David Wise readies for Sochi
When ski halfpipe makes its Olympic debut on Tuesday in Sochi, Russia, all eyes will be on David Wise, 23, the X Games Aspen 2014 gold medalist and one of the favorites in the Olympic field. Few are more poised for the magnitude of the moment than Reno, Nev., native Wise. We spoke to Wise about family, freedom and freeskiing.
I've been married for, well, it's coming right up on three years. And my little girl just turned 2. I never expected to be a young dad or even a young husband. I always thought I'd settle down when it [suited] me, when [I was] done being a crazy guy. But I found someone who I knew would enrich my life. That made the decision easy.
Certain things in life aren't as important as you think they are. Having a family gives you a lot of perspective. All the small things that we get caught up in, like money, schedules and meetings, they don't have nearly as much merit as having a family. That's really the most important thing.
All the success that I gain skiing is just a bonus.
David Wise: Father of SuperPipe
David Wise and his daughter, Nayeli, in the backyard of his Reno home. The cardboard is the backstop for a dartboard left over from David's bachelor days in the same house.
I do spend a lot of time on the road, but when I'm home, I'm home. I don't have a nine-to-five job.
My daughter is really tough. And she's a little bit of a free spirit like me. We strapped her into skis last year and I skied around with her in between my legs. She's 2 now and she's getting so good at stuff.
There are a lot of things I like about halfpipe skiing. It's the perfect combination of something that is really intense and really fun. But it is pretty free. It isn't like moguls or aerials where we have a [regimen], techniques or styles that we have to use. You can still go out and do things in a pipe that are completely different from how anybody else does them.
As long as you make it look cool, it still gets respect.
The Olympics contributed to my success the last couple of seasons. As soon as I found out that the sport was in the Olympics, I immediately switched my strategy. Until then, the X Games were the biggest thing we had and my main goal was to ski as well as I could by X Games.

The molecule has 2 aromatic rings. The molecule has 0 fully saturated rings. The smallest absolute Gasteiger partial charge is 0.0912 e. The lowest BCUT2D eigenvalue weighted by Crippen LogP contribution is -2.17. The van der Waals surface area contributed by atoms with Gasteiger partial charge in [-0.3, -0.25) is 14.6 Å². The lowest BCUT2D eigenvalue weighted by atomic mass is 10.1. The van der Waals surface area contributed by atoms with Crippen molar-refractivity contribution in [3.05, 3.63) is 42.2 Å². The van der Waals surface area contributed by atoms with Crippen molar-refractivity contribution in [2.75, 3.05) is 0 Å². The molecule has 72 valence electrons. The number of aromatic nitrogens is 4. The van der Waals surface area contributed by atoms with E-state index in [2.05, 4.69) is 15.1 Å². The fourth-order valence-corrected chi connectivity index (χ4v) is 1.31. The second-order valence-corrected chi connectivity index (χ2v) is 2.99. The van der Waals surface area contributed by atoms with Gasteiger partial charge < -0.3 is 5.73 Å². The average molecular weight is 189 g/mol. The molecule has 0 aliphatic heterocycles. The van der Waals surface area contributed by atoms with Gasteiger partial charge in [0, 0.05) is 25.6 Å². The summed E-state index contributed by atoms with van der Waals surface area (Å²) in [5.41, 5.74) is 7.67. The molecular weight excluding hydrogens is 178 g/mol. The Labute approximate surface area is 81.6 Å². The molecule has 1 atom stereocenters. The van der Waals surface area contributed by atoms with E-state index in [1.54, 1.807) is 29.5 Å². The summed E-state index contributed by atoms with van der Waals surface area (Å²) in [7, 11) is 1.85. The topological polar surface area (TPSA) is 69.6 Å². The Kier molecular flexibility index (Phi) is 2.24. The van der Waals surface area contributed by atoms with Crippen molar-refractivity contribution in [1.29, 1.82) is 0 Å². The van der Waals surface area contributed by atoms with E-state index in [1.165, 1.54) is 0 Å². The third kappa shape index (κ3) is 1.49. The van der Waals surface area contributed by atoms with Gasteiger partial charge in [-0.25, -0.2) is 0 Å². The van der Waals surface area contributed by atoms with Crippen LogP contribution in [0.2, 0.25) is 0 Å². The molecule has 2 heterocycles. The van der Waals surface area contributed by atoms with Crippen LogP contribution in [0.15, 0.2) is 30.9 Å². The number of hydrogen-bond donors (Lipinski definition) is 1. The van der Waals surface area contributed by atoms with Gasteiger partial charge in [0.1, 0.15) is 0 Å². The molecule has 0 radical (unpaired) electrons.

I didn't want to throw all my cards on the table. It only gives my competitors a chance to catch up. I held a few things back and I've been working on a lot of things more slowly instead of just hammering myself into the ground learning new tricks.
The art of the sport is equally as important as the progression.
I have a formula that works for me. I work out a ton, I ride my bike a ton, but I've always done that. To say that I'm approaching the sport differently would be silly.
The Olympics are just another couple of runs through the halfpipe -- with millions of people watching.
Why do we create motorcycles, cars and send people to the moon? We, as people, want to do something that has never been done before, and that is what is really cool about skiing. We have that available to us because there are a lot of things that have not been done before. We are still exploring. We're trying to figure out what it is we can and cannot do.
If we allow the Olympics to change our sport, then we are responsible for it, ultimately. The judges and FIS [the International Ski Federation] can say what they want, but what we do and what the world sees us do is going to shape how the world thinks about freeskiing.
It's cool to do back-to-back-to-back double combinations or something progressive, but at the same time you have to show style and edginess of what our sport is. Whenever I create a run, I always try to include some style trick, something that's a 540 or less.
We don't want it to look like a huckfest.
I'll pursue halfpipe skiing as long as I'm passionate about it. I know guys that have been doing it for a long time and they're pretty jaded about it. I still enjoy every moment. As long as it feels like I'm adding something to the sport, I'm going to keep doing it.
Outside of skiing, I could be best described as an outdoorsman. I especially love hunting and fishing and mountain biking. Those are the top three for me. Anything I can do that's outside satisfies my soul.
I get cooped up if I spend too much time inside. I get edgy.
It's a lot of pressure to represent the United States. No longer am I just representing myself. For one contest, I'm representing all the people in my life that invested in me along the way -- family, teachers, trainers, coaches -- and then I'm also representing the country that raised me and made me who I am.